11. “Plan on getting rich? AHHAHAHAHAHAH! Contracts can range from a few hundred dollars to a few thousand.” The only exception here comes with experience and popularity. The more books you sell or have sold in the past, the higher the contract amount will probably be…it’s akin to paying extra for the master hair cutter vs someone that started yesterday. Experience is respected for a reason! Some publishers shy away from new writers, or offer them a lower amount to start, because new writers have no track record. One hit wonders can prove expensive.
  12. “If you don’t have patience, find some.” The only exception here is ebooks—which are not to be confused with book apps. An ebook is formatted for instant download, bypassing the long time spent at the printers and the transportation and set up time it takes to get on store shelves. An ebook has minimal illustrations so it’s rare to find a new ebook; most take what’s already out there and format it for a computer or handheld screen without any additional features. Book apps need to not only be illustrated but enhanced for reader interaction, which if done right, can take many many man hours of work. Book apps might take just as long as if it was sent to the printers, or even longer to perfect and beta test, but they skip the time-to-store-shelf line. Nothing worth it is ever easy, kid.
  13. “The good news? Even if you never get published, I bet you’ll enjoy the process.” The exception here is a person that whines and complains and only does the minimal amount of effort, with the thinking that the end justifies the means. “I’m only doing this crud to get published.” Don’t be that guy. Enjoy yourself as much as you can. Sure, there’ll be times when you’re bombarded with tedium and distractions and all kinds of unexpected stuff flying at you that you can’t control. Please see earlier reference to nothing worth it being easy. Doesn’t mean it can’t be fun at the same time. Lighten up, have some fun, sneak in a glass of champagne now and again. You’re the only one who can make you happy.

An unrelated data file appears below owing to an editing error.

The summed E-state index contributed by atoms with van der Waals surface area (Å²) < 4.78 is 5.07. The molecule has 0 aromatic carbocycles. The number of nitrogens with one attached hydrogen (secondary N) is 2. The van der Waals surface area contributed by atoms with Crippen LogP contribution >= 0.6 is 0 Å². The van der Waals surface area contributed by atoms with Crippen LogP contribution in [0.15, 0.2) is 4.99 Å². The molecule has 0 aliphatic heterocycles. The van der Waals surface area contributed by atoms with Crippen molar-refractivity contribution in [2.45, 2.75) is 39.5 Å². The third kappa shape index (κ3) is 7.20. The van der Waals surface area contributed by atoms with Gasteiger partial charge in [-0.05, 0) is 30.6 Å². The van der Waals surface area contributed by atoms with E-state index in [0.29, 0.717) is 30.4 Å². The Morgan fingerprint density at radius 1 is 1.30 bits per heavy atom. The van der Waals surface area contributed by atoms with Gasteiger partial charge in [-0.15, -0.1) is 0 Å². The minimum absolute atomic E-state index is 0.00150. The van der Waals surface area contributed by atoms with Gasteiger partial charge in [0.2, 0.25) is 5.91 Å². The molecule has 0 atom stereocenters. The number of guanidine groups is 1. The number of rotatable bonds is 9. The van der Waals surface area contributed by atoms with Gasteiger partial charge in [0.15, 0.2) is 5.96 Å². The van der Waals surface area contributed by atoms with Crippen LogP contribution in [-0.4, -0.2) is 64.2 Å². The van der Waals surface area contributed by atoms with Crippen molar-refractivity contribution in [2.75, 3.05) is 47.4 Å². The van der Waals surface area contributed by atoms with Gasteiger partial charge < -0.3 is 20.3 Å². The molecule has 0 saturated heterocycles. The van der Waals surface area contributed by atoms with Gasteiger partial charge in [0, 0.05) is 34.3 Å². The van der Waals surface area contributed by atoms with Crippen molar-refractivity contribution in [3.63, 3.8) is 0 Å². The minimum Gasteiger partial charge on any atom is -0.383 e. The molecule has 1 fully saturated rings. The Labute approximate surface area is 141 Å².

*There are probably exceptions to these exceptions. There may be reasons why none of this applies to you. Take it all into consideration regardless. Hit the road untraveled if you feel so inclined, but do so with your eyes open. Knowing what challenges await will prepare you for that bumpy road ahead.

Now get out there and start creating something wonderful! (Unless you want to hang out for a minute and comment on this blog, which is a great idea, I’m so glad you thought of it…go ahead…hit the comment button…)

Top 12 Tips for Writing a (Good) Picture Book



Writing a picture book is easy.

Writing a good picture book is hard.

But how, you ask?

Top twelve newbie tips for writing a picture book, plus one bonus thought*

(so okay technically that makes it 13 but who’s counting?)

By Bitsy Kemper

  1. You’ve written a great story, and formatted it into standard picture book manuscript form. You’re getting ready to submit it to an editor or agent. How do you find an illustrator? TRICK QUESTION. You DON’T. [You don’t submit your manuscript with images or photos. Respectable publishers don’t want you to find an illustrator. Your job is to write so beautifully that it opens up illustration possibilities. Leave the actual artwork to professionals, just as they leave the writing to you.]
  2. A story has a beginning, middle, and end. A series of anecdotes, no matter how charming, isn’t a book.